The Centre for Health Effects of Radiological and Chemical Agents (CHRC) was established in September 2017, funded by the Nuclear Community Charity Fund (NCCF) through funds received by the Armed Forces Covenant Aged Veterans Fund and Brunel University London.

Our purpose is the generation, promotion and integration of new, multi-disciplinary research that is particular to the British nuclear test veteran community, their genomic health and the impact of uncertainty on health more broadly. Our ambitions are to extend this scope to also include health effects of other radiological and chemical exposures that may be seen in other settings and to make the findings of this research accessible for all.

Our aim is to build to become a credible, independent, evidence-based source of information for the test veteran, scientific, health professional and political communities.


British Nuclear Testing Programme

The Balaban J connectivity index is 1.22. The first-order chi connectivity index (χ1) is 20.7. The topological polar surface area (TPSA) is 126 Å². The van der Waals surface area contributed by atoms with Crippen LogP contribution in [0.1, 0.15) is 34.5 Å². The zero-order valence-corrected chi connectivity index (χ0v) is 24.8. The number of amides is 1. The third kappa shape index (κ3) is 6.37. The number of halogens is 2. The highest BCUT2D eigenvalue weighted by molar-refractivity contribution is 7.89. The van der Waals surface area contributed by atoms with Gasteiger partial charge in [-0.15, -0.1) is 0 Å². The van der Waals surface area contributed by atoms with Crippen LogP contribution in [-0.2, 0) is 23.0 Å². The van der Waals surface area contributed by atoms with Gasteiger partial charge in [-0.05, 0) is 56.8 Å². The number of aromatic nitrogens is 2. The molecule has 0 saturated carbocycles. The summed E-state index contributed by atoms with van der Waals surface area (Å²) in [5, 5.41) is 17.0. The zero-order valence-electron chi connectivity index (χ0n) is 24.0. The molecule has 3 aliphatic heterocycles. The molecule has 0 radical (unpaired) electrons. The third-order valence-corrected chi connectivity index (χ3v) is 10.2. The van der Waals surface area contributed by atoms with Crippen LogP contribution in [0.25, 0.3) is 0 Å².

The British Government undertook a series of atmospheric nuclear weapons tests at various sites in Australia and the South Pacific between 1952 and 1958. Associated with these tests was an experimental programme in which radioactivity was dispersed into the environment, this programme ended in 1963 although operations continued through to 1967. Additionally, UK personnel participated in a series of American tests based at Christmas Island in 1962. It is estimated that over 20,000 UK servicemen participated in at least one of these British and American tests.

An ongoing concern within the British nuclear test community has been whether veterans of these programmes could have received sufficient radiation exposure to cause genetic damage (changes to the DNA) in them. Genetic damage can increase the risk of developing various diseases. This concern extends to whether they might also have passed on genetic alterations to their children, thereby potentially affecting their family’s health.